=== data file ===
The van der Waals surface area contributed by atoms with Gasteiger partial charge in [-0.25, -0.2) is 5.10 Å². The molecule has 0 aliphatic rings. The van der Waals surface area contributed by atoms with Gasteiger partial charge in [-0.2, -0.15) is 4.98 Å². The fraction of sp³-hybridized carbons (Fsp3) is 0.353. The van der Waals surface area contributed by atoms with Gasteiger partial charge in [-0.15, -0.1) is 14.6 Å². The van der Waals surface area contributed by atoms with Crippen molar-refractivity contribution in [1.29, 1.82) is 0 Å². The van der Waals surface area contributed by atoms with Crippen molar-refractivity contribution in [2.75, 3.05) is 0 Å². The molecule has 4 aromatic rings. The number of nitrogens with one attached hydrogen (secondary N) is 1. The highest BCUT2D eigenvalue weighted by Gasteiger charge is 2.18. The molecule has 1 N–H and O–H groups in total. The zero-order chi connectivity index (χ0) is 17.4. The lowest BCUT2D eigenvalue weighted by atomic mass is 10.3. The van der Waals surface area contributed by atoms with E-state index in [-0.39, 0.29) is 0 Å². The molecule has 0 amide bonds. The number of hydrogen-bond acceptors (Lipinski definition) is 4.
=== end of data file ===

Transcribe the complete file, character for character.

The van der Waals surface area contributed by atoms with Gasteiger partial charge in [-0.25, -0.2) is 5.10 Å². The molecule has 0 aliphatic rings. The van der Waals surface area contributed by atoms with Gasteiger partial charge in [-0.2, -0.15) is 4.98 Å². The fraction of sp³-hybridized carbons (Fsp3) is 0.353. The van der Waals surface area contributed by atoms with Gasteiger partial charge in [-0.15, -0.1) is 14.6 Å². The van der Waals surface area contributed by atoms with Crippen molar-refractivity contribution in [1.29, 1.82) is 0 Å². The van der Waals surface area contributed by atoms with Crippen molar-refractivity contribution in [2.75, 3.05) is 0 Å². The molecule has 4 aromatic rings. The number of nitrogens with one attached hydrogen (secondary N) is 1. The highest BCUT2D eigenvalue weighted by Gasteiger charge is 2.18. The molecule has 1 N–H and O–H groups in total. The zero-order chi connectivity index (χ0) is 17.4. The lowest BCUT2D eigenvalue weighted by atomic mass is 10.3. The van der Waals surface area contributed by atoms with E-state index in [-0.39, 0.29) is 0 Å². The molecule has 0 amide bonds. The number of hydrogen-bond acceptors (Lipinski definition) is 4.